What we do best - simplifying complexity

Zefonar adds unrivalled value to your project, from design to deployment, through our subject matter expertise in:


  • Scoping: to maximise functionality and operational benefits 


  • Delivery: the most effective all hazards, all agencies capability


  • Risk reduction: avoiding problems and pitfalls that result in sub-optimal systems


  • Future-proofing: sustainability and matching increasing public expectations and demands 


  • Reducing costs: collaboration to accelerate design through to delivery


  • Frameworks: enabling policy and legislation


  • Market engagement: negotiations between government and suppliers


  • Technology selection: evaluation and system assurance


  • Project implementation: working alongside the technology supplier


  • Operational readiness: operating procedures, manuals, training and exercising


  • Community education: media, marketing and communication, and 


  • Post-implementation evaluation: review and continuous improvement. 



We apply the design principles of sequencing projects to follow:

  1. "People" -  determining the community safety outcomes and operational/functional requirements to achieve them; 
  2. "Process" - transforming the user organisations' operational processes and procedures to optimise when and how to use the system, and 
  3. "Technology" - matching the best available, future-proofed technology that delivers the maximum against the operational and statutory requirements that can be delivered ahead of the June 2022 deadline.


We will also coordinate post-implementation user and community reviews to identify lessons for continuous improvement and the trajectory for technical evolution.  We will help you ensure the system is sustainable to meet both the enduring and emerging needs for public safety and future telecommunications capabilities.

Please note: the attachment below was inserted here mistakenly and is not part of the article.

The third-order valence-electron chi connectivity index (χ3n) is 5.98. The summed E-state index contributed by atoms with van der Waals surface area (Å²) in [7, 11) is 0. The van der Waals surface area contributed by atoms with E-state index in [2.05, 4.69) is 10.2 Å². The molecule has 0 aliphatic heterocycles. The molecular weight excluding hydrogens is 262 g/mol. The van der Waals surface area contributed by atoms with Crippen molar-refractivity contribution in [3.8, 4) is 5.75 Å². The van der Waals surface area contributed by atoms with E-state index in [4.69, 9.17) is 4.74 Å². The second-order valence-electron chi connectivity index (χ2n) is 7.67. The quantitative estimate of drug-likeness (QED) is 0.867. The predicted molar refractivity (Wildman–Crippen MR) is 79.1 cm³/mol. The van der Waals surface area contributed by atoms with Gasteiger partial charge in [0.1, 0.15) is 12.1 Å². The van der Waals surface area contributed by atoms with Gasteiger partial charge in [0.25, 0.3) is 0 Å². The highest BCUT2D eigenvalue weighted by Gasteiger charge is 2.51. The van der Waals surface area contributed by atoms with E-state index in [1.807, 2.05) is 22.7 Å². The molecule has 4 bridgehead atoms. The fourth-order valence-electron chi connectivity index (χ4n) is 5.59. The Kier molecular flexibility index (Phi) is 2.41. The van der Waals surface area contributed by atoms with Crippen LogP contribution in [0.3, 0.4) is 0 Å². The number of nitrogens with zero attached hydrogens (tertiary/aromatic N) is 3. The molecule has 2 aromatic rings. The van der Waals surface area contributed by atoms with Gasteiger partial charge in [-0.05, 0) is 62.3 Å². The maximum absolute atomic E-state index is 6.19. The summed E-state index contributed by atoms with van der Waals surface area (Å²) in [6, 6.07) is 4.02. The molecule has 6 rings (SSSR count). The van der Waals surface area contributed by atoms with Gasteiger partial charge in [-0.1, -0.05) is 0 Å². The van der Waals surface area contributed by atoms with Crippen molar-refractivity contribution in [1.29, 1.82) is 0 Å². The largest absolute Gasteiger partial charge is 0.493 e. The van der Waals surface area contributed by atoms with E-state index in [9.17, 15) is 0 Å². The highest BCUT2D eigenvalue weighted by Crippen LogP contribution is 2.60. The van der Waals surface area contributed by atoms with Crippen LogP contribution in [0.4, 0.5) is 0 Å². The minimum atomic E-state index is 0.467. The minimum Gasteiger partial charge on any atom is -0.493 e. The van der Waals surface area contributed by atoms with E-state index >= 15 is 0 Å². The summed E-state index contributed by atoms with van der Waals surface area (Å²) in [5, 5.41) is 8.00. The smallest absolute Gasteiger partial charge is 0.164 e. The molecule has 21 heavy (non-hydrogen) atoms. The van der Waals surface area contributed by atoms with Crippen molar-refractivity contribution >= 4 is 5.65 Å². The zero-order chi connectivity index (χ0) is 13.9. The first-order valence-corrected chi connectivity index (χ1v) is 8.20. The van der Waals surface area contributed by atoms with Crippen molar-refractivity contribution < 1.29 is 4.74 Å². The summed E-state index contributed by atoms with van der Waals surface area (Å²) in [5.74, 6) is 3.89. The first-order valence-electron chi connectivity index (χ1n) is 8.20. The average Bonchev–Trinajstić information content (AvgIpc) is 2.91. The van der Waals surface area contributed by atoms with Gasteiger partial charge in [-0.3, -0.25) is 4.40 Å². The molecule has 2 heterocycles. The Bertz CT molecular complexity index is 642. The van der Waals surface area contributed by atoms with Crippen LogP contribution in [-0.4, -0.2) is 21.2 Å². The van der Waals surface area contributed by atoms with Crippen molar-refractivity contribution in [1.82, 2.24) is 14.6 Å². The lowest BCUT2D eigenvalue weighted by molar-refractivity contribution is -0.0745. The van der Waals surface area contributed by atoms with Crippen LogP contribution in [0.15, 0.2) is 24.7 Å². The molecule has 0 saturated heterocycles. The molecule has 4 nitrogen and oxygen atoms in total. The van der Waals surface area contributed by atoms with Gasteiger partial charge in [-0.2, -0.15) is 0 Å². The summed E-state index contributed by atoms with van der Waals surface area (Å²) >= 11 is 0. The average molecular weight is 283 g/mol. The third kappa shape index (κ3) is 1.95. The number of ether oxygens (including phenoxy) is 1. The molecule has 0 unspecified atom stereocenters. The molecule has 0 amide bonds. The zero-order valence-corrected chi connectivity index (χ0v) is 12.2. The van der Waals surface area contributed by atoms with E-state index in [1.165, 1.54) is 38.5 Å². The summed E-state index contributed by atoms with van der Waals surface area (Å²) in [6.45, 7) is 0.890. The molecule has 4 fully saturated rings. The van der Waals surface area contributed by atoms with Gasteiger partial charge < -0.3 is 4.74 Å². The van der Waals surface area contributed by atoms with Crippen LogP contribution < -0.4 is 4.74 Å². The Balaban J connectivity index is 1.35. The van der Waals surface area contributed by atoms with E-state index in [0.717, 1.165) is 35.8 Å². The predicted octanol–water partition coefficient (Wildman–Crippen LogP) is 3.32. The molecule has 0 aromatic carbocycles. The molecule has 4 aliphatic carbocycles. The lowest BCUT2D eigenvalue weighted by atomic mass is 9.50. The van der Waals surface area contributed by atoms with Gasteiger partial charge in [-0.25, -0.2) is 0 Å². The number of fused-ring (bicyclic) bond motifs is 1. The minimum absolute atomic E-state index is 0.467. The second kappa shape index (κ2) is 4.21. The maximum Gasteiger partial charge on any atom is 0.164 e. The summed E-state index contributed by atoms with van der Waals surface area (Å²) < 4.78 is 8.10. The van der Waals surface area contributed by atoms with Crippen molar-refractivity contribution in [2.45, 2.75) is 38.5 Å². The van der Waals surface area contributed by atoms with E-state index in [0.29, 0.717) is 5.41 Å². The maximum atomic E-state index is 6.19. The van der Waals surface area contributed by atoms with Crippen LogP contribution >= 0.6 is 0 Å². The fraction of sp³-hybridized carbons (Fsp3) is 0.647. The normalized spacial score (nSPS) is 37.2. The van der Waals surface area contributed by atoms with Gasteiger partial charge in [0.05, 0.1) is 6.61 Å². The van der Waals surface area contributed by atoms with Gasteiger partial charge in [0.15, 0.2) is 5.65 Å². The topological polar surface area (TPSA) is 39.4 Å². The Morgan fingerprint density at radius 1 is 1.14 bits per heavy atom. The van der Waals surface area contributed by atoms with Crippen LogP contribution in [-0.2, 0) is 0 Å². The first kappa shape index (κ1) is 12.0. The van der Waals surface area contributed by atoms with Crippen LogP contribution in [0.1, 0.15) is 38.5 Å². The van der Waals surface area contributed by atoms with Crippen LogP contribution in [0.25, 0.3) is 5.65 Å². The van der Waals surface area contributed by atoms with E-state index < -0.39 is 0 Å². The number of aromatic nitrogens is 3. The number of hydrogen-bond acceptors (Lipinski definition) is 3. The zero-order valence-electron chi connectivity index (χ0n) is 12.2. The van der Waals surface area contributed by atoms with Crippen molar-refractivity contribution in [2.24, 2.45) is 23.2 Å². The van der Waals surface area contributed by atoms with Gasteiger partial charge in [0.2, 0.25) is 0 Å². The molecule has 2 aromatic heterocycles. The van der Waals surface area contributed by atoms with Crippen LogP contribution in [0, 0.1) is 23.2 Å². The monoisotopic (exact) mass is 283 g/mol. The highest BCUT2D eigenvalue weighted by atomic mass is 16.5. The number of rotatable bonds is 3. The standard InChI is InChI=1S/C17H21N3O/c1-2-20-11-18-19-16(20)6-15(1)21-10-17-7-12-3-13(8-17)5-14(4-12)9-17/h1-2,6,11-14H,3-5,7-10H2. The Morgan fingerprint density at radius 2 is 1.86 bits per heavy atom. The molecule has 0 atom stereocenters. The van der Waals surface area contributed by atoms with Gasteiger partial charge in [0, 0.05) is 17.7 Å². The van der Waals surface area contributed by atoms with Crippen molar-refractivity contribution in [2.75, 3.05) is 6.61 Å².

Unrivalled Global Experience & Trusted Independent Advice

Government Strategy

We'll help you apply a global, lessons learned approach to optimise national capacity and capability to accelerate design through to implementation at reduced cost:

  • Rigorous project governance
  • Setting national strategy and the enabling, policy, procedural and legislative frameworks
  • Public-private funding options
  • Developing the Business Case
  • Hands-on project management, guidance and support   
  • National Risk and Threat Mapping
  • Stakeholder management - Emergency Services and Responder Agencies, Government and Communities
  • Inter-agency collaboration and coordination


Operational Readiness

We bring experienced leadership in the field of all hazards, all agencies operations:

  • Facilitating multi-agency workshops to capture operational requirements and use cases
  • Determining the overarching System Design Principles
  • Mapping the business transformation and process change 
  • Creating the authorisation and GDPR compliance controls to access, store and retrieve personal data 
  • Interfacing Wireless Emergency Alerting with other public warning systems 
  • Developing all-agency Standard Operating Procedures 
  • Integration with Control and Incident Room procedures 
  • Operational readiness and training 
  • Community education

Technical Fit

We'll help you decide which technology best serves your national requirements using evidence-based analysis that's independent from ICT suppliers:

  • Reviewing technology options and evaluating against operational requirements and community safety expectations
  • Avoiding risks and limitations
  • Whether to access personal data: benefits vs disbenefits
  • Ensuring inclusive public access and reach
  • Advising on supplier and government contract negotiations
  • Contract management and administration
  • Higher returns on investment through a single architecture delivering multiple capabilities 
  • Community-based trials and pre-launch user testing 
  • Systems administration and 24/7 assurance monitoring 
  • Post-implementation evaluation and continuous improvement